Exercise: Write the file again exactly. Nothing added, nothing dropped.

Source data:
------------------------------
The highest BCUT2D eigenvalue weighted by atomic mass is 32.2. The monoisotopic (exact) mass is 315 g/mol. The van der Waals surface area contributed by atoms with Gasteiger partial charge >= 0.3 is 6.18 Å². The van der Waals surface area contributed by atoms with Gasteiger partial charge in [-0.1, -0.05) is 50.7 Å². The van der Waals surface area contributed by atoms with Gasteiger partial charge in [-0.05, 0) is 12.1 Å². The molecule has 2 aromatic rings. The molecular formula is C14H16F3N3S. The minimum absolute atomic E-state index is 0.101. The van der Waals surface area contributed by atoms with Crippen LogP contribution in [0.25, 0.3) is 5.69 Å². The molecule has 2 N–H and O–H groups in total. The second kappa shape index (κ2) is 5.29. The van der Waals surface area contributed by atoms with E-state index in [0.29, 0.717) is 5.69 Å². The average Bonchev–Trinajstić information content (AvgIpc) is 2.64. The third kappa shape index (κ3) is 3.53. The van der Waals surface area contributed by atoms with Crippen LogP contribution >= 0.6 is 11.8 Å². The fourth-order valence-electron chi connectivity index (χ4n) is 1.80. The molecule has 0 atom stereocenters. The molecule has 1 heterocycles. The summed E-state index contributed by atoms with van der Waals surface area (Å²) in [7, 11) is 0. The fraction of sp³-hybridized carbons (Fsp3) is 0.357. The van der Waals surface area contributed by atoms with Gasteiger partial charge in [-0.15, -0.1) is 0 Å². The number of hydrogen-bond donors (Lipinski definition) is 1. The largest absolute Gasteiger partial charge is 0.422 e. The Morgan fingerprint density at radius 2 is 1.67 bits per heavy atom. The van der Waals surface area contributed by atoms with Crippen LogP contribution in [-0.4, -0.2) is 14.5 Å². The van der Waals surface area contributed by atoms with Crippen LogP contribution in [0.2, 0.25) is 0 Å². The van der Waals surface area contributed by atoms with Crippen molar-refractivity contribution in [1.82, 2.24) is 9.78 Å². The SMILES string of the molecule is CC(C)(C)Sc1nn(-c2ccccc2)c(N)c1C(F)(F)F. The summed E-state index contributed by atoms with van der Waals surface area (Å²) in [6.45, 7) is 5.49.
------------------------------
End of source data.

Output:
The highest BCUT2D eigenvalue weighted by atomic mass is 32.2. The monoisotopic (exact) mass is 315 g/mol. The van der Waals surface area contributed by atoms with Gasteiger partial charge >= 0.3 is 6.18 Å². The van der Waals surface area contributed by atoms with Gasteiger partial charge in [-0.1, -0.05) is 50.7 Å². The van der Waals surface area contributed by atoms with Gasteiger partial charge in [-0.05, 0) is 12.1 Å². The molecule has 2 aromatic rings. The molecular formula is C14H16F3N3S. The minimum absolute atomic E-state index is 0.101. The van der Waals surface area contributed by atoms with Crippen LogP contribution in [0.25, 0.3) is 5.69 Å². The molecule has 2 N–H and O–H groups in total. The second kappa shape index (κ2) is 5.29. The van der Waals surface area contributed by atoms with E-state index in [0.29, 0.717) is 5.69 Å². The average Bonchev–Trinajstić information content (AvgIpc) is 2.64. The third kappa shape index (κ3) is 3.53. The van der Waals surface area contributed by atoms with Crippen LogP contribution >= 0.6 is 11.8 Å². The fourth-order valence-electron chi connectivity index (χ4n) is 1.80. The molecule has 0 atom stereocenters. The molecule has 1 heterocycles. The summed E-state index contributed by atoms with van der Waals surface area (Å²) in [7, 11) is 0. The fraction of sp³-hybridized carbons (Fsp3) is 0.357. The van der Waals surface area contributed by atoms with Gasteiger partial charge in [-0.15, -0.1) is 0 Å². The number of hydrogen-bond donors (Lipinski definition) is 1. The largest absolute Gasteiger partial charge is 0.422 e. The Morgan fingerprint density at radius 2 is 1.67 bits per heavy atom. The van der Waals surface area contributed by atoms with Crippen LogP contribution in [-0.4, -0.2) is 14.5 Å². The van der Waals surface area contributed by atoms with Crippen LogP contribution in [0.2, 0.25) is 0 Å². The van der Waals surface area contributed by atoms with Crippen molar-refractivity contribution in [1.82, 2.24) is 9.78 Å². The SMILES string of the molecule is CC(C)(C)Sc1nn(-c2ccccc2)c(N)c1C(F)(F)F. The summed E-state index contributed by atoms with van der Waals surface area (Å²) in [6.45, 7) is 5.49.